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The 3D-printing sector has proven its commercial viability in recent years, reaching the high street and, indeed, many homes. The technology is already used in some medical domains, such as dentistry and prosthetics, and many scientists are now exploring methods of printing biological materials – even if reports about lifesaving 3D-printed hearts are certainly premature.

Through advances in technology, big data has become a major asset and can open up numerous opportunities in all areas, but how can we use this in the context of health care and ensure it benefits everyone?

Almost two thirds of EU citizens would like to see more EU engagement in the areas of health and social security. The EU's main role in these policies is to support and complement the activities of Member States, and it can encourage cooperation and best practice. EU health policy aims to foster good health, protect citizens from health threats and support dynamic health systems. Social policy promotes social cohesion equality as well as solidarity through adequate, accessible and financially sustainable ...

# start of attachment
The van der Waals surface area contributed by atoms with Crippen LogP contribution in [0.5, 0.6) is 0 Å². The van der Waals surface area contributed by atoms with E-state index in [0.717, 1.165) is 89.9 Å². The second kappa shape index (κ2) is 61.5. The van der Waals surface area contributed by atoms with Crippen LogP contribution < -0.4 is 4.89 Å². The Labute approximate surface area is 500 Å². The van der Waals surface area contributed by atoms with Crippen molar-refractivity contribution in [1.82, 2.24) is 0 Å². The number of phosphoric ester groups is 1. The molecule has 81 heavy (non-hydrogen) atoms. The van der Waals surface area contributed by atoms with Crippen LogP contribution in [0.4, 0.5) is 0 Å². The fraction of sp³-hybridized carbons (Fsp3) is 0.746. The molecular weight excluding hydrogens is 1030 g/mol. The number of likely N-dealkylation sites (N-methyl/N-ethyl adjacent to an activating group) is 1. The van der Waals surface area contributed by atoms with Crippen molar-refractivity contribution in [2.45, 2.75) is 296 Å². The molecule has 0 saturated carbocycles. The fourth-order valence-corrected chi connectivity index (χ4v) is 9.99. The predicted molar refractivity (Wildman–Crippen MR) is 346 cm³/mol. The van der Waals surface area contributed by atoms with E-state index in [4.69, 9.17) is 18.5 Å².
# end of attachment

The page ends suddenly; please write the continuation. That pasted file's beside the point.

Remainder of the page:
This note seeks to provide an initial analysis of the strengths and weaknesses of the European Commission's Impact Assessment on the Revision of the Clinical Trials Directive 2001/20/EC (SWD (2012) 200, SWD (2012) 201 (summary)) accompanying the Commission Proposal for a Regulation of the European Parliament and of the Council on clinical trials on medicinal products for human use, and repealing Directive 2001/20/EC (COM (2012) 369).

Since its establishment in 2003, the European and Developing Countries Clinical Trials Partnership (EDCTP) has aimed to scale up the fight against poverty-related diseases – malaria, HIV/AIDS and tuberculosis – in sub-Saharan Africa. Its main focus is on clinical trials of new medicines. The first phase 2003-2015 is coming to an end with stakeholders overall evaluating it as successful. A proposal for a second phase, EDCTP II, is due to be submitted to the EP and Council in coming months.

Executive summary European legislation regulating the marketing authorisation of medical products states that results from clinical trials that do not meet the ethical requirements of Good Clinical Practice, cannot legally be used by an applicant to justify its application, irrespective of whether the trial was done inside or outside the EU. However, earlier studies indicate that this legislation is not always properly observed: these studies identified trials with an unethical design that were part ...